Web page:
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I want to create a immutable Scale class in C#.

public sealed class Scale
{
    string _Name;
    string _Description;
    SomeOrderedCollection _ScaleValueDefinitions;
    Unit _Unit

    // properties
    ....
    // methods
    ContainsValue(double value)
    ....

    // constructors
    // all parameters except scalevaluedefinitions are optional
    // for a Scale to be useful atleast 1 ScaleValueDefinition should exist
    public Scale(string name, string description, SomeOrderedCollection scaleValueDefinitions, unit)
    { /* initialize */}
}

so first a ScaleValueDefinition should be represented by to values:

  • Value (double)
  • Definition (string)

these values are known before the Scale class is created and should be unique. so what is the best approach.

  1. create a immutable class ScaleValueDefinition with value and definition as properties and use it in a list.
  2. use a dictionary.
  3. use another way i didn't think of...

and how to implement it. for option 1. i can use params ScaleValueDefinition[] ValueDefinitions in the constructor, but how to do it for the other options?

and as last at what amount of value's (properties) should i choose one option over the other?

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migrated from stackoverflow.com Oct 18 '13 at 1:08

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For option 1, a Tuple<double,string> is an immutable type already –  RedPolygon Oct 8 '13 at 15:08

3 Answers 3

up vote 2 down vote accepted

like this maybe?

public sealed class Scale<TUnit> : IReadOnlyList<TUnit>
{
    private readonly string name;
    private readonly string description;
    private readonly IList<TUnit> definition;

    public Scale(
             string name,
             string description,
             IEnumerable<TUnit> definition) : this(name, description)
    {
        this.definition = definition.ToList();
    }

    public Scale(
             string name,
             string description,
             params TUnit[] definition) : this(name, description)
    {
        this.definition = definition;
    }

    private Scale(
             string name,
             string description)
    {
        this.name = name;
        this.description = description;
    }


    public string Name
    {
        get { return this.name; }
    }

    public string Description
    {
        get { return this.description; }
    }

    public TUnit this[int index]
    {
        get { return this.definition[index]; }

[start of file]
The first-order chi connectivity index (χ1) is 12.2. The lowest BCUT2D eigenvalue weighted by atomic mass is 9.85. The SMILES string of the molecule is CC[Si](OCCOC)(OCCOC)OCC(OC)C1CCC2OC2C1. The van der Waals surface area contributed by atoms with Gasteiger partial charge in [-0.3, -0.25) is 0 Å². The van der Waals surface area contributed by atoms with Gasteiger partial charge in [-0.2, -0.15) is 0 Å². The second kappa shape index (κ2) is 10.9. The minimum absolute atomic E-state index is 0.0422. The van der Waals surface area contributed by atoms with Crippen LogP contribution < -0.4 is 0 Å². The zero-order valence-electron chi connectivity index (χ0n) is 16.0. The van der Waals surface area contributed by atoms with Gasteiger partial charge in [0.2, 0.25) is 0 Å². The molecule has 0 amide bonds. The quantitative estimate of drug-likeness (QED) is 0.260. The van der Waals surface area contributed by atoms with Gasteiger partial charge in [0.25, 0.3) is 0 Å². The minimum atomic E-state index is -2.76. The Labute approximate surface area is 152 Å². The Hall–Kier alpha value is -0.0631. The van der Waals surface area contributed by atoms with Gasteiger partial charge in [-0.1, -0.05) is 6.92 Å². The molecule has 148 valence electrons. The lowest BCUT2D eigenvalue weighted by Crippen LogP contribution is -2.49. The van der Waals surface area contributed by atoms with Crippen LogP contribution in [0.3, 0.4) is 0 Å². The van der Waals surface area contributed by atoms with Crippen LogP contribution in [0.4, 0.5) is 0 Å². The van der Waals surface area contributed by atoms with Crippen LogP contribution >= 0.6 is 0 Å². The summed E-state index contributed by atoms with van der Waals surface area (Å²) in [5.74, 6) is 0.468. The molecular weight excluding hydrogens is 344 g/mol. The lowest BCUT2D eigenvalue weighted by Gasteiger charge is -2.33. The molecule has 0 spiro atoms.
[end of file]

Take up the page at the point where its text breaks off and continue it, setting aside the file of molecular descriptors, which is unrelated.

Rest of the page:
}

    public int Count
    {
        get { return this.definition.Count; )
    }

    public IEnumerator<TUnit> GetEnumerator()
    {
        return this.definition.GetEnumerator();
    }

    IEnumerator IEnumerable.GetEnumerator()
    {
        return this.GetEnumerator();
    }
}
share|improve this answer
    
looks good. even when Unit isn't the class in the collection ScaleValueDefinition is. gonna try it out now. –  user2038134 Oct 8 '13 at 17:44
    
I really like you answer. the only down side is that i still use vs2010. is there an alternative to IReadOnlyList? –  user2038134 Oct 8 '13 at 17:57
    
@user2038134, it sounds dirty but the standard approach was to implement IList instead and throw NotImplementedExceptions on the members that you do not wish to support. There is a question and answer about it somewhere. –  Jodrell Oct 9 '13 at 8:39

It's rather opinion based but explicit classes seem to be better as they really express your intent. Also, code is easier to maintain - imagine changing keys of your dictionary all over the code, whereas for a class one place refactoring would suffice.

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You haven't mentioned whether you will need to look up definitions by their value, which of course is the main purpose of a dictionary. Otherwise, I don't see any reason to use a dictionary.

If you need to do lookups, I would actually use both: that is, a Dictionary<double, ScaleValueDefinition>. That way, I can look up the definitions by the value, but also retain a reference to the value I looked up. This also means the dictionary can be dynamically generated from a sequence of ScaleValueDefinitions (using ToDictionary), and the order of that sequence can be stored, without forcing the user to pass in an OrderedDictionary:

private IEnumerable<ScaleValueDefinition> _internalOrderedCollection;
private Dictionary<double, ScaleValueDefinition> _internalDictionary;

public Scale(string name, string description, IEnumerable<ScaleValueDefinition> scaleValueDefinitions) {
    _name = name;
    _description = description;
    _internalOrderedCollection = scaleValueDefinitions.ToList();
    _internalDictionary = scaleValueDefinitions.ToDictionary(svd => svd.Value);
}

For immutability, you can simply wrap the internal dictionary in a public ReadOnlyDictionary.

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yes, it will be used to get a definitions based on a value. but why should i keep the internalOrderedCollection if my class is immutable. –  user2038134 Oct 8 '13 at 18:01
    
@user2038134 I assumed you wanted to keep the order intact, since you had SomeOrderedCollection in your example code. The internal list would allow you to iterate the definitions in the same order they were passed in. It wouldn't be public, although you could expose a ReadOnlyCollection of it. –  nmclean Oct 8 '13 at 18:15
    
i think we have a different view on SomeOrderedCollection. what i meant with it was something like SortedSet<t> or SortedList<tk,tv> –  user2038134 Oct 8 '13 at 19:13

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